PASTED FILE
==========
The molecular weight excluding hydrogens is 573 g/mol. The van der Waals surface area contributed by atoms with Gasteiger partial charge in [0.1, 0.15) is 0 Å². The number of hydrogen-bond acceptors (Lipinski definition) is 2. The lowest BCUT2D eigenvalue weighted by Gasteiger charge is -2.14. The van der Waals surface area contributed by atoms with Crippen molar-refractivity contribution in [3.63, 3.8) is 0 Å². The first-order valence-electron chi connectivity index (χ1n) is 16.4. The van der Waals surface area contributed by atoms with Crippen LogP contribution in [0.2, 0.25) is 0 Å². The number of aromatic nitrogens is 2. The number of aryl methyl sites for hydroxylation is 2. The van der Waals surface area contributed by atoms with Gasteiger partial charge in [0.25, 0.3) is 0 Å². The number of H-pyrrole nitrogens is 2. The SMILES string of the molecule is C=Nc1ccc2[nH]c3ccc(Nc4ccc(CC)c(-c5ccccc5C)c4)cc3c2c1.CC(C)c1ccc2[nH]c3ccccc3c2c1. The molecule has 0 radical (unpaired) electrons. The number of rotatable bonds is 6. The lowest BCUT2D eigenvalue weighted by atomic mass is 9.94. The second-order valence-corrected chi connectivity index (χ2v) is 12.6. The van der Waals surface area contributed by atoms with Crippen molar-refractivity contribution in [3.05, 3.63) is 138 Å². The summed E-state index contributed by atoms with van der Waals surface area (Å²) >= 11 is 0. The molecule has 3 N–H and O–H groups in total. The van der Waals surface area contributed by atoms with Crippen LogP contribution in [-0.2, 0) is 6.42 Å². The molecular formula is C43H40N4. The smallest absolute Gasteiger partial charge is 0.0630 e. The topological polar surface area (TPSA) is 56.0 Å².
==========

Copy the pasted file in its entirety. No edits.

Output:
The molecular weight excluding hydrogens is 573 g/mol. The van der Waals surface area contributed by atoms with Gasteiger partial charge in [0.1, 0.15) is 0 Å². The number of hydrogen-bond acceptors (Lipinski definition) is 2. The lowest BCUT2D eigenvalue weighted by Gasteiger charge is -2.14. The van der Waals surface area contributed by atoms with Crippen molar-refractivity contribution in [3.63, 3.8) is 0 Å². The first-order valence-electron chi connectivity index (χ1n) is 16.4. The van der Waals surface area contributed by atoms with Crippen LogP contribution in [0.2, 0.25) is 0 Å². The number of aromatic nitrogens is 2. The number of aryl methyl sites for hydroxylation is 2. The van der Waals surface area contributed by atoms with Gasteiger partial charge in [0.25, 0.3) is 0 Å². The number of H-pyrrole nitrogens is 2. The SMILES string of the molecule is C=Nc1ccc2[nH]c3ccc(Nc4ccc(CC)c(-c5ccccc5C)c4)cc3c2c1.CC(C)c1ccc2[nH]c3ccccc3c2c1. The molecule has 0 radical (unpaired) electrons. The number of rotatable bonds is 6. The lowest BCUT2D eigenvalue weighted by atomic mass is 9.94. The second-order valence-corrected chi connectivity index (χ2v) is 12.6. The van der Waals surface area contributed by atoms with Crippen molar-refractivity contribution in [3.05, 3.63) is 138 Å². The summed E-state index contributed by atoms with van der Waals surface area (Å²) >= 11 is 0. The molecule has 3 N–H and O–H groups in total. The van der Waals surface area contributed by atoms with Crippen LogP contribution in [-0.2, 0) is 6.42 Å². The molecular formula is C43H40N4. The smallest absolute Gasteiger partial charge is 0.0630 e. The topological polar surface area (TPSA) is 56.0 Å².